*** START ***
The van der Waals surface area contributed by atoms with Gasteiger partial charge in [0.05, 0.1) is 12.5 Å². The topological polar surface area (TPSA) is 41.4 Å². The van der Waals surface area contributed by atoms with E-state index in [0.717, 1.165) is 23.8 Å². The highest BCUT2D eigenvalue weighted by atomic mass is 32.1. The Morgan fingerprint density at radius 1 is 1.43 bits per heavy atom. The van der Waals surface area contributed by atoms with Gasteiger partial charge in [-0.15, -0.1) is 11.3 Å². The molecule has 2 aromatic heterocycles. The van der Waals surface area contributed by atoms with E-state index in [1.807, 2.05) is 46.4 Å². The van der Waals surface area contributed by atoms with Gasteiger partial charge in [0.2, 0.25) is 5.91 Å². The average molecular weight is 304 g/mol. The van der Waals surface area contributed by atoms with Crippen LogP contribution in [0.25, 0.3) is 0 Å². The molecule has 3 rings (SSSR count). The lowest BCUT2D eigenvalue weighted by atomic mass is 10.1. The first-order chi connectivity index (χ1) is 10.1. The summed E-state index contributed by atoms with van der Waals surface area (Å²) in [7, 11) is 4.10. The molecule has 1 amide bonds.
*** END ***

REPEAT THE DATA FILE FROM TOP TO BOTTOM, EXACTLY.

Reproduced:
The van der Waals surface area contributed by atoms with Gasteiger partial charge in [0.05, 0.1) is 12.5 Å². The topological polar surface area (TPSA) is 41.4 Å². The van der Waals surface area contributed by atoms with E-state index in [0.717, 1.165) is 23.8 Å². The highest BCUT2D eigenvalue weighted by atomic mass is 32.1. The Morgan fingerprint density at radius 1 is 1.43 bits per heavy atom. The van der Waals surface area contributed by atoms with Gasteiger partial charge in [-0.15, -0.1) is 11.3 Å². The molecule has 2 aromatic heterocycles. The van der Waals surface area contributed by atoms with E-state index in [1.807, 2.05) is 46.4 Å². The van der Waals surface area contributed by atoms with Gasteiger partial charge in [0.2, 0.25) is 5.91 Å². The average molecular weight is 304 g/mol. The van der Waals surface area contributed by atoms with Crippen LogP contribution in [0.25, 0.3) is 0 Å². The molecule has 3 rings (SSSR count). The lowest BCUT2D eigenvalue weighted by atomic mass is 10.1. The first-order chi connectivity index (χ1) is 10.1. The summed E-state index contributed by atoms with van der Waals surface area (Å²) in [7, 11) is 4.10. The molecule has 1 amide bonds.